In addition to Maui Memorial administrators and employees, a consortium of interests on the neighboring island of Oahu, the seat of state government, got in on the act. Jan Shields, a nurse who worked at Maui Memorial and later became an advocate for Malulani, explains why: “Maui is the money island,” she says. “The rich get care, because they hop on a plane and fly over to Oahu and go to one of the private hospitals. But the middle class who can’t afford to fly over, and certainly the poor, are stuck with the government hospital.”
Shields points out that the Oahu panels involved in the Certificate of Need review process sank Malulani for the simple reason that a large number of Maui patients are flown to Oahu for care each year — the rich at their leisure and the middle class and poor in emergencies. For instance, Maui Memorial does not have a neonatal intensive-care unit. It can only try to stabilize premature or sick newborns until the cavalry arrives. “So if you have a sick baby,” Shields says, “say it’s a preemie and it’s born at Maui Memorial, the babies just get poor care until the transport team can come from Oahu, pick them up, and bring them back. And, as a result, our babies don’t do as well.”
The human costs of substandard care are bad enough, but the state’s decision to block the Malulani project has had budgetary consequences, too. Like most states, Hawaii is currently facing a budget crunch, and Linda Lingle, the Republican governor who supported Malulani, is looking for ways to cut costs. Maui Memorial in particular has been a source of budgetary headaches, because overcrowding has forced it to fill expensive acute-care beds with long-term patients. In order to save money in the long run, the state now has to spend $5 million to add long-term beds at another state facility. Three years ago, private investors were offering to add hospital beds on Maui at no cost to the state through the Malulani project, and, had the state taken them up on it, the Malulani Health and Medical Center would probably be ready to serve the island today — it was scheduled to open its doors last January.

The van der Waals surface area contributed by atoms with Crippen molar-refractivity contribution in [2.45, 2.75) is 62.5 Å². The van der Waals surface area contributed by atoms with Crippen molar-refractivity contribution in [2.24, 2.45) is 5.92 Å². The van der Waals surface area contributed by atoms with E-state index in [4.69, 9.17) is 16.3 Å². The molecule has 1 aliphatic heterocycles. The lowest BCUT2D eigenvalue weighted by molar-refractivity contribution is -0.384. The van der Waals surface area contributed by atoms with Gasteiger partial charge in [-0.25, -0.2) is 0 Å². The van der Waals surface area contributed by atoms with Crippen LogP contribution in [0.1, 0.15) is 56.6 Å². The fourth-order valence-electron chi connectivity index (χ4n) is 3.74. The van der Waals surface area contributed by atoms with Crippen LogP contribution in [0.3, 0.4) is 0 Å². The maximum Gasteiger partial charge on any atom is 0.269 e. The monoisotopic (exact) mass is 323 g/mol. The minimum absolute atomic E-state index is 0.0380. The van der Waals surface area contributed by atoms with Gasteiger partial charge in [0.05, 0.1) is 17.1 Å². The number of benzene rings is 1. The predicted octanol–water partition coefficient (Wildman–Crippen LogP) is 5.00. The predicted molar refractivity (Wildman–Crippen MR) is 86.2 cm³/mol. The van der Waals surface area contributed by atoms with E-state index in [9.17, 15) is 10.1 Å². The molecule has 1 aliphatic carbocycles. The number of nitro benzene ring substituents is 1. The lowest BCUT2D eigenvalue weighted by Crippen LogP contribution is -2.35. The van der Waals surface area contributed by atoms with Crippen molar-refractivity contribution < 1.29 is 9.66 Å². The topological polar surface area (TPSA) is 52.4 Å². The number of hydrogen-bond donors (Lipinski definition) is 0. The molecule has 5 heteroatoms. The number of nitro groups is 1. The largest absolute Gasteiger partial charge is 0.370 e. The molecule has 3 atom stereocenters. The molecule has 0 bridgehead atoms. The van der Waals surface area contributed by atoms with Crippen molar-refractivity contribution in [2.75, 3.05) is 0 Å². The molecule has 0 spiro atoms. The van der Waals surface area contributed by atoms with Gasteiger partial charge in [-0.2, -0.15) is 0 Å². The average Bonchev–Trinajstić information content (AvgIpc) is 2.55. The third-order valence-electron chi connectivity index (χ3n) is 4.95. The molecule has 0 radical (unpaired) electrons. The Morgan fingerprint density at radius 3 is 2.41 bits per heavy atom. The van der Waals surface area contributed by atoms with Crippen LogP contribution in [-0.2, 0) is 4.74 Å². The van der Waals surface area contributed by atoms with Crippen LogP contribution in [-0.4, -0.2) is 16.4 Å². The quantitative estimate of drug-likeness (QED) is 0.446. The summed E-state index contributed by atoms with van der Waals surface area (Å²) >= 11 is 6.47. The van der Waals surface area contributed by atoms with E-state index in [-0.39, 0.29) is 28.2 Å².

“We had everything in place,” says Kwon, who left Hawaii for Boston in frustration. “[The SHPDA] said we would have an adverse impact on the existing provider, but my argument is that the impact would have been more beneficial than adverse, because it would have been forced to become a better place. A rising tide lifts all boats, and I really think that’s what would have happened.”
And therein lies the reason that the Malulani project went down to defeat: State-run enterprises do not want anyone to force them to be better. They would rather manipulate the reins of power to maintain the status quo. In discussing President Obama’s health-care agenda, Rep. Barney Frank recently went off-message and told a left-wing activist, “I think the best way we’re going to get single-payer, the only way, is to have a public option demonstrate its strength and its power.” Representative Frank probably didn’t mean the strength and power of state-run enterprises to steamroll their competitors, but the Malulani project demonstrates why that is a strength and power we should fear and fight.
– Stephen Spruiell is an NRO staff reporter.